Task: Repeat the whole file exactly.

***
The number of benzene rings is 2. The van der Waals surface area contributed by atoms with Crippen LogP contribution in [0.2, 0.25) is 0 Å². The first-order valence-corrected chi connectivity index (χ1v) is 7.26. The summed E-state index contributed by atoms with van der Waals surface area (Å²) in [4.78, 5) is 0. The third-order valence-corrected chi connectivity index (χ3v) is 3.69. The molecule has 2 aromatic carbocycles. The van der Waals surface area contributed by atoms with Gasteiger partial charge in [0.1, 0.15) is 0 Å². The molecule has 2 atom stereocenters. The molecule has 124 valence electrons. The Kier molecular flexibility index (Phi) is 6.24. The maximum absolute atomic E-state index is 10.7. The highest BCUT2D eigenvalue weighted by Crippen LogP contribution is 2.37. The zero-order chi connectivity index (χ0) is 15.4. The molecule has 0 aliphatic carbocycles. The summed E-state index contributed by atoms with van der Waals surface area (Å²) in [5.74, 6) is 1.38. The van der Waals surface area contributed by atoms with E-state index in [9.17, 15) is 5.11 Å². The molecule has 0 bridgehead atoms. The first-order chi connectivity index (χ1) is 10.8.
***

The number of benzene rings is 2. The van der Waals surface area contributed by atoms with Crippen LogP contribution in [0.2, 0.25) is 0 Å². The first-order valence-corrected chi connectivity index (χ1v) is 7.26. The summed E-state index contributed by atoms with van der Waals surface area (Å²) in [4.78, 5) is 0. The third-order valence-corrected chi connectivity index (χ3v) is 3.69. The molecule has 2 aromatic carbocycles. The van der Waals surface area contributed by atoms with Gasteiger partial charge in [0.1, 0.15) is 0 Å². The molecule has 2 atom stereocenters. The molecule has 124 valence electrons. The Kier molecular flexibility index (Phi) is 6.24. The maximum absolute atomic E-state index is 10.7. The highest BCUT2D eigenvalue weighted by Crippen LogP contribution is 2.37. The zero-order chi connectivity index (χ0) is 15.4. The molecule has 0 aliphatic carbocycles. The summed E-state index contributed by atoms with van der Waals surface area (Å²) in [5.74, 6) is 1.38. The van der Waals surface area contributed by atoms with E-state index in [9.17, 15) is 5.11 Å². The molecule has 0 bridgehead atoms. The first-order chi connectivity index (χ1) is 10.8.